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Poland probes financial scam that could see Tusk testify

Associated Press Associated Press 7/09/2016
Members of Poland's special parliamentary commission that is to investigate a 2009-2012 major financial scam are gathered for the first session in Warsaw, Poland, Wednesday, Sept. 7, 2016. The 'Amber Gold' pyramid scheme, which deprived some 19,000 people of savings worth some 850 million zlotys (US dollar 219 million). Observers say European Council President Donald Tusk, who was Poland's prime minister then, could be asked to testify. (AP Photo/Czarek Sokolowski) © The Associated Press Members of Poland's special parliamentary commission that is to investigate a 2009-2012 major financial scam are gathered for the first session in Warsaw, Poland, Wednesday, Sept. 7, 2016. The 'Amber Gold' pyramid scheme, which deprived some 19,000 people of savings worth some 850 million zlotys (US dollar 219 million). Observers say European Council President Donald Tusk, who was Poland's prime minister then, could be asked to testify. (AP Photo/Czarek Sokolowski)

WARSAW, Poland — A Polish parliamentary commission on Wednesday opened an investigation into one of the country's biggest financial scams that could see Donald Tusk — the former prime minister and current European Union president — called on to testify.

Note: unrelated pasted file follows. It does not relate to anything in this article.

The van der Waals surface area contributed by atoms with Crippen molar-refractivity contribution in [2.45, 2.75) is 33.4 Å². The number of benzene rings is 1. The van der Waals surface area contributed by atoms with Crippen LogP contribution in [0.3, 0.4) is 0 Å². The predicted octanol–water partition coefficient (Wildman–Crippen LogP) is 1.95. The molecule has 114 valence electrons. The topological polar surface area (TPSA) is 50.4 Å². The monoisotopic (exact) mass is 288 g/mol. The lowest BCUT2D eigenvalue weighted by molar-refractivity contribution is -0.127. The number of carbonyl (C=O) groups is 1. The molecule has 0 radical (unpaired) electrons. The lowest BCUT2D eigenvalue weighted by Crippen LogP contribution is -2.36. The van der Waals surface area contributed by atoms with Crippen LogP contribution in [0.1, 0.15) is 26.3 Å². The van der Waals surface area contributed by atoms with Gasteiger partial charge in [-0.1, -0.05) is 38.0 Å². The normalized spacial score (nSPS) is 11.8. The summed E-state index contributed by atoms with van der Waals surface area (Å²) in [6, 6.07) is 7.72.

The scam was operated between 2009 and 2012 by a couple and deprived 19,000 people — many of them elderly — of savings worth some 850 million zlotys ($219 million).

The committee plans to question state authorities of the time. Observers say that could include Tusk, who led the government at the time. The parliamentary commission is led by a member of the ruling conservative Law and Justice party, rival to Tusk's party.

Its findings could lead prosecutors to open new investigations into the scam.

Law and Justice, which took power in the fall, blames Tusk and his government for many social ills, such as an inefficient legal system and uneven economic development across the country.

The "Amber Gold" financial scam was a pyramid scheme that exemplifies these ills, the party leaders say. In its electoral campaign the Law and Justice vowed to bring those guilty to account.

The married couple who ran the scheme, identified only as Marcin P. and Katarzyna P., are on trial.

People were lured by promises of 10 percent or more interest on their deposits. They were put off guard by the fact that the nicely-looking "Amber Gold" offices were often located next door to respectable banks, while its ads resembled those of existing financial institutions.

Commission head Malgorzata Wasserman said the investigation's aim is to determine why government, banking, justice and security authorities failed to stop the scheme or effectively warn citizens against it.

Marcin P. had a number of suspended sentences for fraud before he started the "Amber Gold" scam and it remains to be explained why he had not been put in prison then.

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